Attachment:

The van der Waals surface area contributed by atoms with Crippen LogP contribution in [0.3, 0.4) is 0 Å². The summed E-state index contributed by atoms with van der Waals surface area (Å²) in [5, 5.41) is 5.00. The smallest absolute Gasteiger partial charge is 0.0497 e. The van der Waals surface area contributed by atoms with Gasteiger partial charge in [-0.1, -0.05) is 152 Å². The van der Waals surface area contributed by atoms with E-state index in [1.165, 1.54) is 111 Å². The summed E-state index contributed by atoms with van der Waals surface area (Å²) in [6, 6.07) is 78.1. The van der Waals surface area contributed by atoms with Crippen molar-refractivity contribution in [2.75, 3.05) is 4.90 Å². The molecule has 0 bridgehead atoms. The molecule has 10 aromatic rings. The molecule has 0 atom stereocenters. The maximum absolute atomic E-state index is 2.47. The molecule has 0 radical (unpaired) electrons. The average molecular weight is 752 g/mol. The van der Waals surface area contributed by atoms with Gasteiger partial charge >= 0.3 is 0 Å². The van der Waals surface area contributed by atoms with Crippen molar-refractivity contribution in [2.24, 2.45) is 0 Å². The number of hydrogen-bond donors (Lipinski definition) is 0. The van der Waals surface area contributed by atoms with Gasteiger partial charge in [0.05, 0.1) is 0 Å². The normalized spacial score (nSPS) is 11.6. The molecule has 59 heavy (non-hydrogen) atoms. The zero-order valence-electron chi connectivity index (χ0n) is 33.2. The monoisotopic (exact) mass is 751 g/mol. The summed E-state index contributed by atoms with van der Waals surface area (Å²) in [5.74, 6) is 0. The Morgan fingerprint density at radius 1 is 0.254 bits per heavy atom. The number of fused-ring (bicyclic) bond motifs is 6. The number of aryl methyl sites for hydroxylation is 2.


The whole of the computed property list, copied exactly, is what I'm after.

The van der Waals surface area contributed by atoms with Crippen LogP contribution in [0.3, 0.4) is 0 Å². The summed E-state index contributed by atoms with van der Waals surface area (Å²) in [5, 5.41) is 5.00. The smallest absolute Gasteiger partial charge is 0.0497 e. The van der Waals surface area contributed by atoms with Gasteiger partial charge in [-0.1, -0.05) is 152 Å². The van der Waals surface area contributed by atoms with E-state index in [1.165, 1.54) is 111 Å². The summed E-state index contributed by atoms with van der Waals surface area (Å²) in [6, 6.07) is 78.1. The van der Waals surface area contributed by atoms with Crippen molar-refractivity contribution in [2.75, 3.05) is 4.90 Å². The molecule has 0 bridgehead atoms. The molecule has 10 aromatic rings. The molecule has 0 atom stereocenters. The maximum absolute atomic E-state index is 2.47. The molecule has 0 radical (unpaired) electrons. The average molecular weight is 752 g/mol. The van der Waals surface area contributed by atoms with Gasteiger partial charge >= 0.3 is 0 Å². The van der Waals surface area contributed by atoms with Crippen molar-refractivity contribution in [2.24, 2.45) is 0 Å². The number of hydrogen-bond donors (Lipinski definition) is 0. The van der Waals surface area contributed by atoms with Gasteiger partial charge in [0.05, 0.1) is 0 Å². The normalized spacial score (nSPS) is 11.6. The molecule has 59 heavy (non-hydrogen) atoms. The zero-order valence-electron chi connectivity index (χ0n) is 33.2. The monoisotopic (exact) mass is 751 g/mol. The summed E-state index contributed by atoms with van der Waals surface area (Å²) in [5.74, 6) is 0. The Morgan fingerprint density at radius 1 is 0.254 bits per heavy atom. The number of fused-ring (bicyclic) bond motifs is 6. The number of aryl methyl sites for hydroxylation is 2.